Belgium’s Euronav has fought off a bid by its biggest shareholder to take control of its board and halt a planned combination with John Fredriksen’s Frontline.
The company said on Thursday that an annual general meeting of investors supported its nominations for the five-strong supervisory board, and rejected the Saverys family’s three proposals.
This means the VLCC and suezmax specialist will now seek to finalise the structure of the $4.2bn mega-merger before going out to shareholders again for a vote on the deal.
The Saverys family had wanted to merge Euronav with its own clean shipping company CMB.Tech, not Frontline.
Euronav said the result delivers a “clear signal from a majority of the shareholders” that they are in favour of the Frontline deal.
Executives added they now look forward to finalising the details of the proposed combination.
“Since the announcement on April 7, both sides have been working diligently to agree on and finalise an appropriate transaction structure for the potential business combination, along with identification of cost and revenue synergies. Good and solid progress has been made in this respect,” Euronav said.
CMB was proposing three new directors at an annual general meeting of shareholders on Thursday to seize control of the supervisory board.
Euronav nominated one new independent director, investment banker Steven Smith, who was elected.
CMB wanted Ludovic Saverys — brother of CMB boss Alexander and son of Belgian shipowner Marc Saverys — on the board. He is chief financial officer of CMB.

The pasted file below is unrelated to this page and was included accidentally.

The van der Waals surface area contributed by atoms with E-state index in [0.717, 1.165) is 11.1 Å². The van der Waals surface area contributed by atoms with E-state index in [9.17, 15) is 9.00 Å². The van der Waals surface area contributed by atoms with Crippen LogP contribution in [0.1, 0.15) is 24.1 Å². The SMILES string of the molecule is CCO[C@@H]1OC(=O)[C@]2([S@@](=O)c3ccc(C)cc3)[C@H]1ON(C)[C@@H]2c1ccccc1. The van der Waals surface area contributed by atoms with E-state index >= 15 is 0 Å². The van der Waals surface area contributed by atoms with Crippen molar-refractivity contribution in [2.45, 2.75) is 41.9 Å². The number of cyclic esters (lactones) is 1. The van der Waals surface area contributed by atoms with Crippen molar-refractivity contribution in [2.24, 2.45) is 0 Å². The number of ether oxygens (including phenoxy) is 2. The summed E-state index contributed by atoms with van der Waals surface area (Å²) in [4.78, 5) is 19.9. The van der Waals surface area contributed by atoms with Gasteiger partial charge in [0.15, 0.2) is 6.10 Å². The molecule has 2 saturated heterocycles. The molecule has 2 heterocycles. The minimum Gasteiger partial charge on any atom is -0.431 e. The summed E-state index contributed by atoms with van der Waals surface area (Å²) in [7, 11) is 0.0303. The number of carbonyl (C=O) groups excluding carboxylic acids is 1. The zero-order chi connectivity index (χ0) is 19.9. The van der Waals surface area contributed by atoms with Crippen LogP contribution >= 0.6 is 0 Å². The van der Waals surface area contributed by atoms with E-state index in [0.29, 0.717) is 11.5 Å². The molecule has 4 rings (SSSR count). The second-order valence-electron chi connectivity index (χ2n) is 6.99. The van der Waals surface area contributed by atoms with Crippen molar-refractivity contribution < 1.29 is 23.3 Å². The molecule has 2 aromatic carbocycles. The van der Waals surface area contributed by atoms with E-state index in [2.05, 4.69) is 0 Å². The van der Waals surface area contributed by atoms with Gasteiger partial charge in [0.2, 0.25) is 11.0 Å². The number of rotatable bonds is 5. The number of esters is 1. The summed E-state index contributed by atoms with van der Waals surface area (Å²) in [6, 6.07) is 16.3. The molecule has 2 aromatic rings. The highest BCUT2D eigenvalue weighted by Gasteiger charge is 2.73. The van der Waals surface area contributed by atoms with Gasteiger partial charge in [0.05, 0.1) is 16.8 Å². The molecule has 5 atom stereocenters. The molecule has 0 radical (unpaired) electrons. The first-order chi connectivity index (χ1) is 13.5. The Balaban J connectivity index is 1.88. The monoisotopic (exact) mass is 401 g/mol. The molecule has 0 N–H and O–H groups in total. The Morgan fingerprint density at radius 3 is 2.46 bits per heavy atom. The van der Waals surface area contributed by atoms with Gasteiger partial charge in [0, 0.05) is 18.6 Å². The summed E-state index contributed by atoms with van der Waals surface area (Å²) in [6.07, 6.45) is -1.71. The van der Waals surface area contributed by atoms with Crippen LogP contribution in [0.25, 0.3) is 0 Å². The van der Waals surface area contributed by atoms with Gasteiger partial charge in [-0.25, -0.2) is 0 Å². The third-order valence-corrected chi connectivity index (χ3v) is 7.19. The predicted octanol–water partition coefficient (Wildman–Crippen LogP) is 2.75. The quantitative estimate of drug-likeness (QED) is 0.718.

The family also nominated Patrick De Brabandere, a CMB director, and former CMB board member Bjarte Boe to be voted in.
Euronav had said CMB’s choices were not independent and would have led to conflicts of interest on strategic decisions.
Grace Skaugen and Anne-Helene Monsellato were re-elected as independent directors for terms of two years.
Skaugen becomes the new chairperson, replacing Carl Steen, who left after serving two terms.
This week, the Saverys clan’s shipowning company CMB and holding company Saverco bought another 2m shares in Euronav for $22.2m to lift its holding to 18.5%.
This was up from 17.5% earlier in May.
The holding is now worth $410m and could yet be key in any final vote.
If the Frontline transaction is structured as a straightforward merger then bosses will need a 75% majority of the votes.
But other structures will need a lower hurdle, including an acquisition requiring a simple 50% plus one vote.
Fredriksen’s Famatown Finance is the second biggest Euronav shareholder at about 12%.
Under the proposed all-share deal, Euronav would own 59% of a combined entity, and Frontline 41%.